DSM or "Impulse control disorder"[edit]

There is disagreement as to the exact nature of behavioral addiction or dependency.[34] However, the biopsychosocial model is generally accepted in scientific fields as the most comprehensive model for addiction. Historically, addiction has been defined with regard solely to psychoactive substances (for example alcohol, tobacco and other drugs) which cross the blood–brain barrier once ingested, temporarily altering the chemical milieu of the brain. However, "studies on phenomenology, family history, and response to treatment suggest that intermittent explosive disorder, kleptomania, problem gambling, pyromania, and trichotillomania may be related to mood disorders, alcohol and psychoactive substance abuse, and anxiety disorders (especially obsessive–compulsive disorder)."[35]

In the case of pathological gambling, for example, the American Psychiatric Association has previously classified the condition as an impulse control disorder and not an addiction. However, the 5th edition includes it in the addictions section and not the impulse control group.[36]


It is estimated that at least 90% of Americans have at least one form of soft addiction in their lives. Nadine Kaslow, professor of psychology and behavioral sciences at Emory University in Atlanta, has commented on the issue, saying that while it is healthy to relieve stress with behaviors like drinking coffee and watching television, when they become habitual they become problematic to one's health and happiness.[37]

Psychologist Kimberly Young, director of the Center for Online Addiction, has addressed Internet addiction as one of the most common types of soft addictions. Young has likened excessive Internet use to pathological gambling. Texting or similar repetitive behaviors may also be considered soft addictions.[38]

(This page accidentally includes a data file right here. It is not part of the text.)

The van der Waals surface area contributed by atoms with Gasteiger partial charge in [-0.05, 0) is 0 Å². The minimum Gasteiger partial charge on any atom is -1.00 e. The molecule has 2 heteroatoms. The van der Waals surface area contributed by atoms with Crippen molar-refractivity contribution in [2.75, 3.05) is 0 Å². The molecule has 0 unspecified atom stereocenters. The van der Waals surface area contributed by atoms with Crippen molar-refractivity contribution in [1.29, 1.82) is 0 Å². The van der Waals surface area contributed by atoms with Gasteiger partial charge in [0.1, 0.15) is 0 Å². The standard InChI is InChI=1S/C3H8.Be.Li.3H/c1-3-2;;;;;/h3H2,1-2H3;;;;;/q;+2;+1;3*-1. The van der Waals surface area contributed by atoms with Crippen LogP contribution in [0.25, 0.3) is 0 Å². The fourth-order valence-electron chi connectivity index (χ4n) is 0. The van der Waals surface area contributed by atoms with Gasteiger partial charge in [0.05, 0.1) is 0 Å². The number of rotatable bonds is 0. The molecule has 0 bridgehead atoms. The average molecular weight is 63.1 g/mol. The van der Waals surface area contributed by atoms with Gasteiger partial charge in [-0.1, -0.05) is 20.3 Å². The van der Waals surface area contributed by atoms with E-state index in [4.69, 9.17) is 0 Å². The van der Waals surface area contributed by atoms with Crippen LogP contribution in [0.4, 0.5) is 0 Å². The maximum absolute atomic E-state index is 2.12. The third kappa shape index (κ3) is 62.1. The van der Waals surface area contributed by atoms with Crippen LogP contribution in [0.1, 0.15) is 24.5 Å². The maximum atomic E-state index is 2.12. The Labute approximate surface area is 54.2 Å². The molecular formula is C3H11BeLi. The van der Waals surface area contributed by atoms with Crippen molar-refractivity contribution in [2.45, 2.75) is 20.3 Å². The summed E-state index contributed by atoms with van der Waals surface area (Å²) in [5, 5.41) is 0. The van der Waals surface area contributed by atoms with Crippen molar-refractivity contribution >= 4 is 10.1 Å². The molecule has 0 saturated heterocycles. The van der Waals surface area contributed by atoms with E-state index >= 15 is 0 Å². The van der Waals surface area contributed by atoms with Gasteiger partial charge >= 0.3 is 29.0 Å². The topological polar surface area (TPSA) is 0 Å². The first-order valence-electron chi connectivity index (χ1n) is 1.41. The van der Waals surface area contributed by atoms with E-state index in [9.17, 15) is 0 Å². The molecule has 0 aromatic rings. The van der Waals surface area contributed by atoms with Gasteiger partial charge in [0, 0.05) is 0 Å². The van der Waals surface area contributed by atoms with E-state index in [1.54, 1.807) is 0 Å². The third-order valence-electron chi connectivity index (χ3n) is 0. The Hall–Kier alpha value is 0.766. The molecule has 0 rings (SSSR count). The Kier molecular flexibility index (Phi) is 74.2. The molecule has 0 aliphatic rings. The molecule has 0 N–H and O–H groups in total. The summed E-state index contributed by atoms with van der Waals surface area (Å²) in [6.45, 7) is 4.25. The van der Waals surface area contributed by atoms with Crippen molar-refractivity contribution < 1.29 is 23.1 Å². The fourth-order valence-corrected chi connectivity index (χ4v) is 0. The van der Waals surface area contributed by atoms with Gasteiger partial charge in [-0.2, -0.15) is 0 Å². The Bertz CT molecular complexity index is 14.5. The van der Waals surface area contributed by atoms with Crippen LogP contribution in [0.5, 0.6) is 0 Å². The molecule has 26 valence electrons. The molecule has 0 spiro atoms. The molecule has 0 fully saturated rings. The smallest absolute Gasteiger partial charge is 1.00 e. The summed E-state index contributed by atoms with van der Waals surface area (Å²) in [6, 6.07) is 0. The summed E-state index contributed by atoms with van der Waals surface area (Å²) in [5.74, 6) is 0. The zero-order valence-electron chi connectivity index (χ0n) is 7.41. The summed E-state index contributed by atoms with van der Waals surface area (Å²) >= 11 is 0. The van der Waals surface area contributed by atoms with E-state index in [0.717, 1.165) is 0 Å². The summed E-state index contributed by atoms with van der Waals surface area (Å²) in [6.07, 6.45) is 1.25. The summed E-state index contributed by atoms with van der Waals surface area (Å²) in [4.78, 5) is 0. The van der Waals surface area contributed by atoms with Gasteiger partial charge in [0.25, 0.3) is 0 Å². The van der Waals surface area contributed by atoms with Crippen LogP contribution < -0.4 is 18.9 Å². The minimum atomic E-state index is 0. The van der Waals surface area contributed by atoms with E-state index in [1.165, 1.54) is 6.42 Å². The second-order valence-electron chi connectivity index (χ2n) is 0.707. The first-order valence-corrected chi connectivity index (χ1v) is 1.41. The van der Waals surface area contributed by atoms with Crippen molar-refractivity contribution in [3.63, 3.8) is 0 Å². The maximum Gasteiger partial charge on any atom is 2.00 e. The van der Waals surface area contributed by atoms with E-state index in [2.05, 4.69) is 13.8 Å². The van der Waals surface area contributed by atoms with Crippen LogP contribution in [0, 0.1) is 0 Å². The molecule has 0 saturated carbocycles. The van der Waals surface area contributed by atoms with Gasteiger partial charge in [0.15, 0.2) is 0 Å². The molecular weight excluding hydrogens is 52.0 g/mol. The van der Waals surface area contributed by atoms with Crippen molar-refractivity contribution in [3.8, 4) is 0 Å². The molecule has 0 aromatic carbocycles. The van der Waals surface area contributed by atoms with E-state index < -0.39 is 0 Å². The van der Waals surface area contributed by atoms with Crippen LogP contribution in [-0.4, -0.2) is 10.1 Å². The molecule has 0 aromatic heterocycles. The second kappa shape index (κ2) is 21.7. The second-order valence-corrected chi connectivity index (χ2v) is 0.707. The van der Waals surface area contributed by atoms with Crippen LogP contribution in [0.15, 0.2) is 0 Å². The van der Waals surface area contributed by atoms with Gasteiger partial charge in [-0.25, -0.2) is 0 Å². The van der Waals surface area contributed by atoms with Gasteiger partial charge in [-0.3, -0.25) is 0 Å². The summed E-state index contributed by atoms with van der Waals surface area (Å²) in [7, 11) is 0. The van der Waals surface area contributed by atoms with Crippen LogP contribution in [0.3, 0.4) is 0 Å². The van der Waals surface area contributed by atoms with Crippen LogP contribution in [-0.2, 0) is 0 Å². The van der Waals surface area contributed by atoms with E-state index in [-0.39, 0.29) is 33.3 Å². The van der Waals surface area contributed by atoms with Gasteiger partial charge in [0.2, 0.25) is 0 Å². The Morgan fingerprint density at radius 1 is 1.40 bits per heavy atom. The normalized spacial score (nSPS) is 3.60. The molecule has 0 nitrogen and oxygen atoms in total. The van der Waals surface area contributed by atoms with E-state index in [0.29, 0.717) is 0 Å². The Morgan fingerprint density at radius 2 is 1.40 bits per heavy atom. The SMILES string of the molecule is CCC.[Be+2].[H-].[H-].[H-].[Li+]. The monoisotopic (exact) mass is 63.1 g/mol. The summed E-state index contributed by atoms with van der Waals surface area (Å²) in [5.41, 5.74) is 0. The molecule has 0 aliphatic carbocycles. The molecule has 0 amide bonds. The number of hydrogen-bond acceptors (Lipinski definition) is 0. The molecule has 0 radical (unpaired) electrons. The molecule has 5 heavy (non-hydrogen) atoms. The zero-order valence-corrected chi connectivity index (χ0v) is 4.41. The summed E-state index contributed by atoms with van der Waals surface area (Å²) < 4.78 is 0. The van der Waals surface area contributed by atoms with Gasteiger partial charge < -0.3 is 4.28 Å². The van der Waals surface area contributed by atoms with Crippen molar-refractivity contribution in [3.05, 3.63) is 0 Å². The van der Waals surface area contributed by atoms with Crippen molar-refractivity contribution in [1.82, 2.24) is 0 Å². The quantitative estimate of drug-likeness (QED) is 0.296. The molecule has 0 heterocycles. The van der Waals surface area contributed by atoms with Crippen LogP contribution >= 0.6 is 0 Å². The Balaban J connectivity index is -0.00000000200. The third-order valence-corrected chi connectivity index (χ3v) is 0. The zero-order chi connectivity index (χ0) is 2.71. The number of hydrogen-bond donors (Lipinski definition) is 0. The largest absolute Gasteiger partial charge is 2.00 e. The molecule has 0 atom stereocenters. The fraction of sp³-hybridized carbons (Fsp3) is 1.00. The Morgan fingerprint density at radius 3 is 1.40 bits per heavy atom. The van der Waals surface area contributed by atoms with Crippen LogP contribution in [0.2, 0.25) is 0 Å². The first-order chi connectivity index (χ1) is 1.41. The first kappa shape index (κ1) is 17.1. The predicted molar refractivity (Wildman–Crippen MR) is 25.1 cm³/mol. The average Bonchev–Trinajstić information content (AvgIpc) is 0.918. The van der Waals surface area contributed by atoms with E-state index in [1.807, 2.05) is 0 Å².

Research around addictions and social media sites has been growing. The Retrevo company recently came out with research suggesting that there is an obsessiveness to the way people are checking their pages.[39][citation needed]

See also[edit]


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  11. ^ a b c Blum K, Werner T, Carnes S, Carnes P, Bowirrat A, Giordano J, Oscar-Berman M, Gold M; Werner; Carnes; Carnes; Bowirrat; Giordano; Oscar-Berman; Gold (2012). "Sex, drugs, and rock 'n' roll: hypothesizing common mesolimbic activation as a function of reward gene polymorphisms". J. Psychoactive Drugs 44 (1): 38–55. doi:10.1080/02791072.2012.662112. PMC 4040958. PMID 22641964. It has been found that deltaFosB gene in the NAc is critical for reinforcing effects of sexual reward. Pitchers and colleagues (2010) reported that sexual experience was shown to cause DeltaFosB accumulation in several limbic brain regions including the NAc, medial pre-frontal cortex, VTA, caudate, and putamen, but not the medial preoptic nucleus. Next, the induction of c-Fos, a downstream (repressed) target of DeltaFosB, was measured in sexually experienced and naive animals. The number of mating-induced c-Fos-IR cells was significantly decreased in sexually experienced animals compared to sexually naive controls. Finally, DeltaFosB levels and its activity in the NAc were manipulated using viral-mediated gene transfer to study its potential role in mediating sexual experience and experience-induced facilitation of sexual performance. Animals with DeltaFosB overexpression displayed enhanced facilitation of sexual performance with sexual experience relative to controls. In contrast, the expression of DeltaJunD, a dominant-negative binding partner of DeltaFosB, attenuated sexual experience-induced facilitation of sexual performance, and stunted long-term maintenance of facilitation compared to DeltaFosB overexpressing group. Together, these findings support a critical role for DeltaFosB expression in the NAc in the reinforcing effects of sexual behavior and sexual experience-induced facilitation of sexual performance. ... both drug addiction and sexual addiction represent pathological forms of neuroplasticity along with the emergence of aberrant behaviors involving a cascade of neurochemical changes mainly in the brain's rewarding circuitry. 
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  1. ^ Synonyms of behavioral addiction include: process addiction and non-substance-related addiction.[4][5][6]